A quick update for users of BOB (Box of Broadcasts): If you want to make the most of this fantastic on demand TV and radio recording service, we advise you to run BOB in one of the following browsers, for an optimum viewing experience:
Internet Explorer 11 (or later)
Edge 12 (or later)
Mozilla Firefox 44 (or later)
Safari 8 (or later)
Google Chrome 48 (or later)
Search BOB to access an archive of over one million TV and radio recordings, or to make recording requests of your own. For more information about BOB and how it can support your work, visit our LibGuides.
BOB allows staff and students to record programmes which will be broadcast over the next seven days, as well as retrieving programmes from the last 30 days of recorded channels.
You can also click here to access the BOB help pages, or visit the online video tutorials for information on how to get the most out of this extensive resource.
Welcome to LibGuides, our new online platform for Library support. LibGuides are a versatile and easy-to-use tool that will help you make the most of your Library resources and facilities, and provide extensive support in a number of key areas.
The new A-Z Databases page provides you with easy access to the University’s extensive online collection. Browse a full A-Z list of our online databases and archives, including trial subscriptions. You can also search for individual databases, or filter databases by subject area or content type (journals, ebooks, archives etc.).
The new A-Z Databases page puts a wealth of online resources at your fingertips.
Subject Guides are a focal point of Library information and support for individual subject areas, bringing together essential resources, guidance and Library information in one convenient location. Each guide provides a comprehensive introduction to Library services, introduces you to Library Search and highlights a range of key resources for research in your subject discipline. There are also tips on developing your literature searching skills and guidance on a range of referencing styles.
Subject Guides bring together essential Library resources and guidance for each subject area in one convenient location.
Subject Guides for every University subject area will be fully complete and accessible by the start of term.
With a new academic year approaching, the Library has launched its new and improved Library Search tool. Library Search offers improved discovery and access to the University’s wealth of online and print resources.
Both Library Search and the Special Collections and Archives Catalogue are at the heart of your new-look Library webpage.
The default ‘Articles + more’ option acts as an all-in-one gateway to your rich collection of online and print resources (including Open Research Exeter), allowing you to search and identify the material you need down to individual article level. Switch to the ‘Catalogue’ option to focus your search to particular book and journal titles held by the Library.
Use ‘Articles + more’ to search our extensive range of resources down to article level.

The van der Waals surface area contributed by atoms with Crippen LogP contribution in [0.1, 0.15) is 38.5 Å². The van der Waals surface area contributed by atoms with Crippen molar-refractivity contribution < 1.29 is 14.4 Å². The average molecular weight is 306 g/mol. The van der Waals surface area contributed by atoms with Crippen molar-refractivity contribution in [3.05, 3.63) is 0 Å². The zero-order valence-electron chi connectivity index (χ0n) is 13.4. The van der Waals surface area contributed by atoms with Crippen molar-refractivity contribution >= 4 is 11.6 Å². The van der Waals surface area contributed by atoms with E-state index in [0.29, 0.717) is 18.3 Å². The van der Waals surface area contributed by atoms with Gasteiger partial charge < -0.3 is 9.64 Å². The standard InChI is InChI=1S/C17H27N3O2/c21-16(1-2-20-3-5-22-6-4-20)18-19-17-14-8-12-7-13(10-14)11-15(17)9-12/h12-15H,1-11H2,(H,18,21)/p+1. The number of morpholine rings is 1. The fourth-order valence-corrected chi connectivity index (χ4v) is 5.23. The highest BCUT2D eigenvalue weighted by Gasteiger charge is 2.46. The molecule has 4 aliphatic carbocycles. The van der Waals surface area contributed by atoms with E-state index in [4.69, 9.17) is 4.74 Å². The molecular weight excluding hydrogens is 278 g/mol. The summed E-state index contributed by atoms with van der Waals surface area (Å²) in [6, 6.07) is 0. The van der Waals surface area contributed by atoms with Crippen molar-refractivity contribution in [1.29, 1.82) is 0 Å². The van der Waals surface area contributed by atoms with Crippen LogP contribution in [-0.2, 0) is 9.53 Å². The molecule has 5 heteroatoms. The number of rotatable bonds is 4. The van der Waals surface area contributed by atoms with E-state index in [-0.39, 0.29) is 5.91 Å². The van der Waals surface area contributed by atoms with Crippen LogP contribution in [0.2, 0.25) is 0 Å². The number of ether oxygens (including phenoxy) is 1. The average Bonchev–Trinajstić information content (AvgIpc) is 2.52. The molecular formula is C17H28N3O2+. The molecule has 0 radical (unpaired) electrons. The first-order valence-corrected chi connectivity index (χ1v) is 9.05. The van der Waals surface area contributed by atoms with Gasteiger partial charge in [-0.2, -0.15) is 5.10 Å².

Along with a cleaner look and feel, additional functionality has been added to streamline your searching experience. You can now use a range of new filters on the left of the results page to refine your search. Filter by publication date, source type, journal title and more, to give yourself the best chance of finding the resources you need. Through Library Search, you can also access online articles, export citations to EndNote and create a folder of saved items directly from your search results page.
The old ‘Electronic Library A-Z’ has also been replaced by an improved ‘A-Z Databases’ hub in our new LibGuides platform. As well as locating databases alphabetically, you can filter the collection by subject area or resource type and gain access to our new Subject Guides, which offer in-depth, tailored Library support for individual subject disciplines.
Your A-Z database list can now be accessed through our new LibGuides platform.
In addition to the host of new options, Library Search has retained a number of core elements from the previous catalogue. You can use Library Search to access your Library account and still have access to a detailed ‘Advanced Search’ function. We have also retained a link to the ‘Classic Catalogue’, for those who retain a fondness for the old interface.
You can find Library Search in a number of convenient locations online:
The University now has access to the London Low Life. Thisfull-text searchable resource, contains colour digital images of rare books, ephemera, maps and other materials relating to 18th, 19th and early 20th century London.
London Low Lifebrings to life the teeming streets of Victorian London, inviting students and scholars to explore the gin palaces, brothels and East End slums of the nineteenth century’s greatest city.
From salacious ‘swell’s guides’ to scandalous broadsides and subversive posters, the material sold and exchanged on London’s bustling thoroughfares offers an unparalleled insight into the dark underworld of the city. Children’s chapbooks, street cries, slang dictionaries and ballads were all part of a vibrant culture of street literature.